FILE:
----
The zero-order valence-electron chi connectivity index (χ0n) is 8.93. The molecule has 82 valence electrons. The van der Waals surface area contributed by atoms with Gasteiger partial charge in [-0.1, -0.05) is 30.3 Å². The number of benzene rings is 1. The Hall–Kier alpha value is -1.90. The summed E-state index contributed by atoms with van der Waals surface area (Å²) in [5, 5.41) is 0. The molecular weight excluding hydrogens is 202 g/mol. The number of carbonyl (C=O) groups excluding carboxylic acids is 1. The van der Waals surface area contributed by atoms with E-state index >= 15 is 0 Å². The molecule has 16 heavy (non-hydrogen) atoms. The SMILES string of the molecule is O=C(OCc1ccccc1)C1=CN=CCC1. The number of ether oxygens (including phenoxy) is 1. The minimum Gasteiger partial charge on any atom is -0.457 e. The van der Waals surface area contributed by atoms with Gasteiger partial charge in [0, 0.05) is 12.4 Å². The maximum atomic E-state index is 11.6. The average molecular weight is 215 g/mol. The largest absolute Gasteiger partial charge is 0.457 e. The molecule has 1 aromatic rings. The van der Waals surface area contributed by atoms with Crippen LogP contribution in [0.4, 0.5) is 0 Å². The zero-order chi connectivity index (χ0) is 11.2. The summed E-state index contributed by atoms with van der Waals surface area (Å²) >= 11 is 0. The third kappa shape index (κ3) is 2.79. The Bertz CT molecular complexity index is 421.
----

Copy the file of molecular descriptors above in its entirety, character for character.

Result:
The zero-order valence-electron chi connectivity index (χ0n) is 8.93. The molecule has 82 valence electrons. The van der Waals surface area contributed by atoms with Gasteiger partial charge in [-0.1, -0.05) is 30.3 Å². The number of benzene rings is 1. The Hall–Kier alpha value is -1.90. The summed E-state index contributed by atoms with van der Waals surface area (Å²) in [5, 5.41) is 0. The molecular weight excluding hydrogens is 202 g/mol. The number of carbonyl (C=O) groups excluding carboxylic acids is 1. The van der Waals surface area contributed by atoms with E-state index >= 15 is 0 Å². The molecule has 16 heavy (non-hydrogen) atoms. The SMILES string of the molecule is O=C(OCc1ccccc1)C1=CN=CCC1. The number of ether oxygens (including phenoxy) is 1. The minimum Gasteiger partial charge on any atom is -0.457 e. The van der Waals surface area contributed by atoms with Gasteiger partial charge in [0, 0.05) is 12.4 Å². The maximum atomic E-state index is 11.6. The average molecular weight is 215 g/mol. The largest absolute Gasteiger partial charge is 0.457 e. The molecule has 1 aromatic rings. The van der Waals surface area contributed by atoms with Crippen LogP contribution in [0.4, 0.5) is 0 Å². The zero-order chi connectivity index (χ0) is 11.2. The summed E-state index contributed by atoms with van der Waals surface area (Å²) >= 11 is 0. The third kappa shape index (κ3) is 2.79. The Bertz CT molecular complexity index is 421.